Refracting Telescopes: 400th Anniversary
Posted by Brian Ventrudo
Four hundred years ago, Dutchman Hans Lippershey looked through two lenses and noticed distant objects appeared larger. He had invented the telescope. Because his device used lenses to bend, or refract, light, this type of scope is called a refractor, one of the two main types of telescopes.
• Every refractor has two main parts, a large lens to collect light from a distant object and a second smaller lens to magnify the image of the first lens.
• To “non-astronomers”, a refractor is the stereotypical telescope, a long thin tube you look directly through, like a paper towel roll.
• Lippershey’s telescope magnified 3 times (or 3x). In 1609, Galileo built a telescope that magnified 30x, and became the first to turn such a device to the sky. Both telescopes had a ton of image distortion, or aberration, yet still yielded useful results.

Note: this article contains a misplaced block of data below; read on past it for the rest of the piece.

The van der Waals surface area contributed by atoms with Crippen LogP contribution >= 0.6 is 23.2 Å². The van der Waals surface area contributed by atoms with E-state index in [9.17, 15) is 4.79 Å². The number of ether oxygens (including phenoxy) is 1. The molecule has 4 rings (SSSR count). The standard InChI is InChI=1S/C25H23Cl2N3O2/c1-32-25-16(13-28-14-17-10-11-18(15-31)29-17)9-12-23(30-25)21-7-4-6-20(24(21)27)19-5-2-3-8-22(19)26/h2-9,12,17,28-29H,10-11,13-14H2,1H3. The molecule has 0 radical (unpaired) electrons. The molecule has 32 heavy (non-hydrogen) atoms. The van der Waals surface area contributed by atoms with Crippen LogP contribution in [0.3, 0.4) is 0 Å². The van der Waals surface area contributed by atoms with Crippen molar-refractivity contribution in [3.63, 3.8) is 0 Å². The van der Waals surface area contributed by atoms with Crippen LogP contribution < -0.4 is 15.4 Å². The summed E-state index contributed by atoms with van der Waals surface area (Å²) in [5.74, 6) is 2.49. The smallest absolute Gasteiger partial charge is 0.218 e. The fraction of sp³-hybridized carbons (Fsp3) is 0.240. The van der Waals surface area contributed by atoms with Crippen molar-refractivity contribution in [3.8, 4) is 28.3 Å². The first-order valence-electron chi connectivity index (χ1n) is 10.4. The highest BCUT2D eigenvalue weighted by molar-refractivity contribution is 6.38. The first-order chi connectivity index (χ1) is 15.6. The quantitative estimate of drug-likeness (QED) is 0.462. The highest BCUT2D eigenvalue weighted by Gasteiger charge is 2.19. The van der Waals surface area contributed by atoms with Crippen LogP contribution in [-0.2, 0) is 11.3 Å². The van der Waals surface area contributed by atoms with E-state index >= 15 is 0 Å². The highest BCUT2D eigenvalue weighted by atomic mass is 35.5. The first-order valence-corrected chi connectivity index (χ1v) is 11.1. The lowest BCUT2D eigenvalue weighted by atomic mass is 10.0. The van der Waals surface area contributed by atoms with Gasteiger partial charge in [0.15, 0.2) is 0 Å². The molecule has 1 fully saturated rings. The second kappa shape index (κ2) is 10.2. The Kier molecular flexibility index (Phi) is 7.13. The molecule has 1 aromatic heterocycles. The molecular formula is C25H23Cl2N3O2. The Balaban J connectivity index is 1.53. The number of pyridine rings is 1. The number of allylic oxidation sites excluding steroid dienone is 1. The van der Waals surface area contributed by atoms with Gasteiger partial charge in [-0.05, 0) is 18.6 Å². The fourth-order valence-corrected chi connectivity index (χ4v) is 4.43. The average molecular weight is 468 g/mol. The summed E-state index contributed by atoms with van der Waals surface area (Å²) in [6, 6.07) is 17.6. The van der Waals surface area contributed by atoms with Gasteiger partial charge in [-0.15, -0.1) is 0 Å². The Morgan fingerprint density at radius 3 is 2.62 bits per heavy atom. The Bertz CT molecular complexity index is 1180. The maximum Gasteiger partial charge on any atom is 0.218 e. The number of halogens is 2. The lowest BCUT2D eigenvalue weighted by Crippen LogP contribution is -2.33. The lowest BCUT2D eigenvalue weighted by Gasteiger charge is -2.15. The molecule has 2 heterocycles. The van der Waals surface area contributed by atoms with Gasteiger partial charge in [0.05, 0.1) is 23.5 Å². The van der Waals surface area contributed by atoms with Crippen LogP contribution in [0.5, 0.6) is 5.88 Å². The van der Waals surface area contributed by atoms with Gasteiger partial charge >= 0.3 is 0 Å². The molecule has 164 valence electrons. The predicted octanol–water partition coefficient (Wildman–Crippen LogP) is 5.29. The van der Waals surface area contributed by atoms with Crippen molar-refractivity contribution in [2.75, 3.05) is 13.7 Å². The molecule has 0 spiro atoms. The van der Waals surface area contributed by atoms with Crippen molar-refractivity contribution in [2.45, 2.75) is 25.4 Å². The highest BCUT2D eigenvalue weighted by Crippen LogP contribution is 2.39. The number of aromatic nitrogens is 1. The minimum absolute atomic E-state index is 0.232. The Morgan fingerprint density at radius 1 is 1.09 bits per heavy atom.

A Deeper Look
• Some tech terms: the distance from the lens to the focal plane is the “focal length”; the ratio of the focal length to the objective lens diameter is the “focal ratio”; the ratio of the objective lens focal length to the eyepiece focal length is the magnification of the telescope.
• The first refractors had a single objective lens with spherical curvature. This caused much image distortion. And red, green, and blue light rays focused at different planes, a problem called “chromatic aberration”. To minimize these problems, these early telescopes needed large focal ratios, which meant even telescopes with a small objective lens were enormously long… ten to twenty feet or more.
• In the mid-1750s, a lawyer (!!) Chester Moore invented a refractor with a two-lens objective, each of which was made from a different kind of glass to partially correct for chromatic aberration. Today, all refractors have at least two lenses in the objective.
A Bit of History
Hans Lippershey called his new invention a “looker”. Galileo, the first to turn a refractor to the stars and planets, instead called it a perspicillum, then changed to telescopium in Latin and “telescopio” in Italian.
You can imagine, I trust, what your spouse would say when you headed out into the night with your “looker” to gaze at the stars.